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The momentum operator for one spatial dimension is $-i \hbar d/dx$ (which isn't a vector operator) but for 3 spatial dimensions is $-i\hbar\nabla$ which is a vector operator. So is it a vector or a scalar operator?

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Momentum is a vector operator. Period.

When restricted to one-dimensional problems, momentum becomes a one-dimensional vector, which coincides with scalars in that space.

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  • $\begingroup$ Shouldn't then be $-i\hbar\frac{d}{dx}\hat{i}$ ? Thanks in advantage. $\endgroup$ – ado sar Jul 22 at 8:38
  • $\begingroup$ The difference doesn't matter. $\endgroup$ – Emilio Pisanty Jul 22 at 9:08
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$-i\hbar \frac{d}{dx}$, a scalar, is the position space representation of $\hat{p}_x$, the $x$ component of the momentum operator, a scalar. The momentum operator itself, $\hat{\textbf{p}}$, is a vector operator. The position space representation of $\hat{\textbf{p}}$ would be $-i\hbar \nabla$, a vector.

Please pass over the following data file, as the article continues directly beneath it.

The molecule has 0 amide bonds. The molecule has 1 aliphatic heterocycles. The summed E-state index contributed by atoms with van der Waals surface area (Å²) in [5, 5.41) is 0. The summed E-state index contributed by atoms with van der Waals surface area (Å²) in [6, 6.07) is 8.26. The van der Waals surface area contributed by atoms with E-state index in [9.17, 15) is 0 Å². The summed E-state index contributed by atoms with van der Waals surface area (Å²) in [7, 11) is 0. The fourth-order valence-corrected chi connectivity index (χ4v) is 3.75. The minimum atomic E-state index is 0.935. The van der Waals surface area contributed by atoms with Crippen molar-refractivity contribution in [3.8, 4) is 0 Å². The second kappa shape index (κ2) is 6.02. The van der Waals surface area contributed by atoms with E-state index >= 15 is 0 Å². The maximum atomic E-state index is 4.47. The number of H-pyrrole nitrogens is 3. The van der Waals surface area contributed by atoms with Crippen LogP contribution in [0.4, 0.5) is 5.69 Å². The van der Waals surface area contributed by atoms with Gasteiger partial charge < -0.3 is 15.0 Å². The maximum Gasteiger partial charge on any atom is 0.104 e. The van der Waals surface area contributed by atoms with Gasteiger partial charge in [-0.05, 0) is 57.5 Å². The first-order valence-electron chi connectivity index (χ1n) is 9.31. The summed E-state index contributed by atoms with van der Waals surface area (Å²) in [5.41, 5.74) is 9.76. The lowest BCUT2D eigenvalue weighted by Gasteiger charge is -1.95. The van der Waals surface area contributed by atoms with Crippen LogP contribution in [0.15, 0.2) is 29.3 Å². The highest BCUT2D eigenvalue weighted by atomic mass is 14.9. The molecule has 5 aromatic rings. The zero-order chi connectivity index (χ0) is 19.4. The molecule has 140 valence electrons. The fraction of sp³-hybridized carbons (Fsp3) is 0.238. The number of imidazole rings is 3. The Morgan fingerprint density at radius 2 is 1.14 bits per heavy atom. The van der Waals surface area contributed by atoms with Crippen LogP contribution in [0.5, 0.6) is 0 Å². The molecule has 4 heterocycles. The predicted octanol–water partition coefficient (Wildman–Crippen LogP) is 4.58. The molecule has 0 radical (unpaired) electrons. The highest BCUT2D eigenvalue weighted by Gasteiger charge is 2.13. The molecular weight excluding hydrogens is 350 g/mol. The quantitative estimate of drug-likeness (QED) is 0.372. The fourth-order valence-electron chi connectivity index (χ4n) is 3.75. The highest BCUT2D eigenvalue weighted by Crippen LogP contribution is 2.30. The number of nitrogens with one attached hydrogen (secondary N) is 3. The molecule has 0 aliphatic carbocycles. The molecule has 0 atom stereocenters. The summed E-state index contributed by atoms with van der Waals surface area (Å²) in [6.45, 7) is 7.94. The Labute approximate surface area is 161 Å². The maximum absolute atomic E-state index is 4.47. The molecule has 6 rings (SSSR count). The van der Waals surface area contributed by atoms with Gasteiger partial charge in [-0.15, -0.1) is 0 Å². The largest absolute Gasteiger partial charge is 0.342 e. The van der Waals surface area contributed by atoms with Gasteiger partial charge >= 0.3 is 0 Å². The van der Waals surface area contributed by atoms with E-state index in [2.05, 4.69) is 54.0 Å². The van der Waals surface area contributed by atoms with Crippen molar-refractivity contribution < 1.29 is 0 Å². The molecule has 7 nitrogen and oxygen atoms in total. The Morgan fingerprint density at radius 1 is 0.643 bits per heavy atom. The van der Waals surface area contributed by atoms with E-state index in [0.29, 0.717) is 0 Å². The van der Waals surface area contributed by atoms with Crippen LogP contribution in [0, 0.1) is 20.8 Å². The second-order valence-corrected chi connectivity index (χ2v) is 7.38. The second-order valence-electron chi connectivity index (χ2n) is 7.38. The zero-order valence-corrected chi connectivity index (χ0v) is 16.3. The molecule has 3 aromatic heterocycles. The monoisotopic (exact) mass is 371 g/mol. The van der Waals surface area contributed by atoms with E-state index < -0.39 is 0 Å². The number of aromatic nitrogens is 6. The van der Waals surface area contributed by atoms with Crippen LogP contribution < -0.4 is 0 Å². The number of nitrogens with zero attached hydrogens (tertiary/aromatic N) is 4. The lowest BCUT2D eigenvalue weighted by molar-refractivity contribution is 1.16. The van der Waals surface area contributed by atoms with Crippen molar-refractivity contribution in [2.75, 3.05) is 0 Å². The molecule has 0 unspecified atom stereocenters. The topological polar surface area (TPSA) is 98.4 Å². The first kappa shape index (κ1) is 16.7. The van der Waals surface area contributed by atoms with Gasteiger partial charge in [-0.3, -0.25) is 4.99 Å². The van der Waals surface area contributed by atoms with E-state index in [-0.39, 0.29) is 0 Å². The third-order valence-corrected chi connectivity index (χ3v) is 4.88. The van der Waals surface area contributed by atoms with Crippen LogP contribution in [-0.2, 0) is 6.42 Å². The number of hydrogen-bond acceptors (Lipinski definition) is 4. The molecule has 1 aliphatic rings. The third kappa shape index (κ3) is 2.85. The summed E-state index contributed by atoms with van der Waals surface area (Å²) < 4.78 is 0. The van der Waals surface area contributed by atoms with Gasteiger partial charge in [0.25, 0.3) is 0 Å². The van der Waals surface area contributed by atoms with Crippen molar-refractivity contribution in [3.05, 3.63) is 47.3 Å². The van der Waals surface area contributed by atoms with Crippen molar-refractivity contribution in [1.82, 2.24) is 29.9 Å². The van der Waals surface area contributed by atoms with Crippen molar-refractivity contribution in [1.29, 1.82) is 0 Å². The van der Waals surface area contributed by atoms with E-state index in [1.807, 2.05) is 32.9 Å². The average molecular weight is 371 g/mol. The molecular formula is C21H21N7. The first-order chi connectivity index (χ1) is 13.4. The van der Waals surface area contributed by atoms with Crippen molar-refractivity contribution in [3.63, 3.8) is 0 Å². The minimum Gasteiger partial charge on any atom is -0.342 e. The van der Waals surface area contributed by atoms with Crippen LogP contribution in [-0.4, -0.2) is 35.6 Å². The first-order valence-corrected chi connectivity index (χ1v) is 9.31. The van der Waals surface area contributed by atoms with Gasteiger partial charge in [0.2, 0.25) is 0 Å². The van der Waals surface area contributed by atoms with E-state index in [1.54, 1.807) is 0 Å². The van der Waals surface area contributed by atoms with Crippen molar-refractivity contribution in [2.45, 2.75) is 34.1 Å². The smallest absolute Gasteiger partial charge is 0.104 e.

Again, the momentum operator is a vector operator. The components of the momentum operator are scalars operators.

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  • $\begingroup$ Thanks for the answer .Shouldn't then be $-i\hbar \frac{d}{dx}\hat{i}$ ? $\endgroup$ – ado sar Jul 22 at 8:36
  • $\begingroup$ Don’t have time for proper response. My answer is actually a little messed up. In differential geometry $\frac{d}{dx}$ is actually thought of as a vector not a scalar. Regardless, you don’t usually ever see $\frac{d}{dx}\hat{i}$ so I wouldn’t write that down. Maybe later I can give a more thorough correction $\endgroup$ – jgerber Jul 22 at 14:13

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